Flow over ducted shallow cavities can excite fluid resonant oscillations. A common industrial application is the flow in corrugated pipes that can be modeled as a series of consecutive shallow cavities. In the current study, the effect of the separation distance on the aeroacoustic source of multiple shallow cavities is investigated. The standing wave method (SWM) is used to measure the source, where multiple microphones reconstruct the acoustic standing wave upstream and downstream of the cavities. The effect of the ratio between the separation distance to cavity length is investigated for a practical range from 0.5 to 1.375 for two- and three-cavity configurations. At low and intermediate sound levels, constructive hydrodynamic interference, resulting in a strong source, is observed for the extremum spacing ratios of 0.5 and 1.375. However, at high excitation levels, 10% and higher, the source, slightly but consistently, decreases upon increasing the separation ratio. These trends persist for both the double- and triple-cavity configurations. On the other hand, the separation distance of destructive interference is found to depend on the number of cavities of the tested configuration. Particle image velocimetry (PIV) measurements of the constructive interference cases show strong synchronized vorticity shedding in all cavities. Each cavity contribution to the total aeroacoustic source is then examined by means of Howe's analogy, and the percentage contribution of each cavity is found to depend on the excitation level.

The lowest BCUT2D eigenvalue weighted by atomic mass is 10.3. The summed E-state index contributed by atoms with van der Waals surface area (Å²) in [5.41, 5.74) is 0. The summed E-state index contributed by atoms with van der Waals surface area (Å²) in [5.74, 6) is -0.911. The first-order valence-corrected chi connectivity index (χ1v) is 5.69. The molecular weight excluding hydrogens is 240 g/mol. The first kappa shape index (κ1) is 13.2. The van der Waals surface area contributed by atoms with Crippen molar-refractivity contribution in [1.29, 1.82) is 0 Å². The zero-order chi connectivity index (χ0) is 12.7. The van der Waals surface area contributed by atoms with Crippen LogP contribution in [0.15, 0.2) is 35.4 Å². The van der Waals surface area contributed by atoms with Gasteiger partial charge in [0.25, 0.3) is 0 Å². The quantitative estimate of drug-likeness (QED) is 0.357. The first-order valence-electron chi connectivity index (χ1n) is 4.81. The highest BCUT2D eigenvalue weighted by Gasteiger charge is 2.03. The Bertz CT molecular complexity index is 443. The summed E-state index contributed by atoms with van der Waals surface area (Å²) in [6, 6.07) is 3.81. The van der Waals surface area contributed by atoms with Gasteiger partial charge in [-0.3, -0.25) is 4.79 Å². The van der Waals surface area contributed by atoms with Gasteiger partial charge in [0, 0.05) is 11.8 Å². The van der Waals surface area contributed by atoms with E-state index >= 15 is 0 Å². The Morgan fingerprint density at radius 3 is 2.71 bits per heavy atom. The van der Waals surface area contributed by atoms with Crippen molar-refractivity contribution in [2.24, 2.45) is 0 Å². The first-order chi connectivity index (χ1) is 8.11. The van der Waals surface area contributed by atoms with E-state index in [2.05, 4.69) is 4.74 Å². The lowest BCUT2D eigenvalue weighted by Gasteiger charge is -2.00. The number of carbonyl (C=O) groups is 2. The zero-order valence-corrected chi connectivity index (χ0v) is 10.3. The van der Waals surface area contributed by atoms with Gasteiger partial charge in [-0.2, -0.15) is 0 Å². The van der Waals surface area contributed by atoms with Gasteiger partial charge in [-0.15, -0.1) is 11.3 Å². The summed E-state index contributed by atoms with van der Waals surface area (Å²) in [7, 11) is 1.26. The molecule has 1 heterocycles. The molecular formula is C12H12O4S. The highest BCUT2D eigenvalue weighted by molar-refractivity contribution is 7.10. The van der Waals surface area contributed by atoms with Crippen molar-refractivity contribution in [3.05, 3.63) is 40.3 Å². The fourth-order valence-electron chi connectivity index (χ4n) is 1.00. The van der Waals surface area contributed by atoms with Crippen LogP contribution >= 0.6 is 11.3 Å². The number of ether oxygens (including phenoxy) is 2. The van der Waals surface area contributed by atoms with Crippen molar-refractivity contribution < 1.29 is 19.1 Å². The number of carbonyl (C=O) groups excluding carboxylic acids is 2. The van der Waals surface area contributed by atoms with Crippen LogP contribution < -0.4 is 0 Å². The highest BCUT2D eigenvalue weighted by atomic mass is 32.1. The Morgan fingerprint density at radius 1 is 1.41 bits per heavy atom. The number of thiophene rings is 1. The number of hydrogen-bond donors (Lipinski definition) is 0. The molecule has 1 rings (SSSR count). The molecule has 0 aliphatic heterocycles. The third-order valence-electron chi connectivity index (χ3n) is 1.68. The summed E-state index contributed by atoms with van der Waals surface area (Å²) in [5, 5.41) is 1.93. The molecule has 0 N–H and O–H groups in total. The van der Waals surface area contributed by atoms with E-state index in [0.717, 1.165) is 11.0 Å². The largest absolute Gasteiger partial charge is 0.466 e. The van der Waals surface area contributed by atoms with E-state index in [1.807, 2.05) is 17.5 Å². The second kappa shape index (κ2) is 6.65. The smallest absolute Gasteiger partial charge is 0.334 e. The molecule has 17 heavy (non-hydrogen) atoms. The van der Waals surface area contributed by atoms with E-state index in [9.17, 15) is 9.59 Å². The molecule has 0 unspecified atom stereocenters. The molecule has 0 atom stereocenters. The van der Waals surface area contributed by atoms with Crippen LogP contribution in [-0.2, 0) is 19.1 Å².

Effect of the Separation Distance on the Aeroacoustic Source of Multiple Shallow Cavities
Contributed by the Fluids Engineering Division of ASME for publication in the JOURNAL OF FLUIDS ENGINEERING. Manuscript received January 9, 2018; final manuscript received May 17, 2018; published online June 27, 2018. Assoc. Editor: Jun Chen.
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Shaaban, A. A., and Ziada, S. (June 27, 2018). "Effect of the Separation Distance on the Aeroacoustic Source of Multiple Shallow Cavities." ASME. J. Fluids Eng. January 2019; 141(1): 011102. https://doi.org/10.1115/1.4040389
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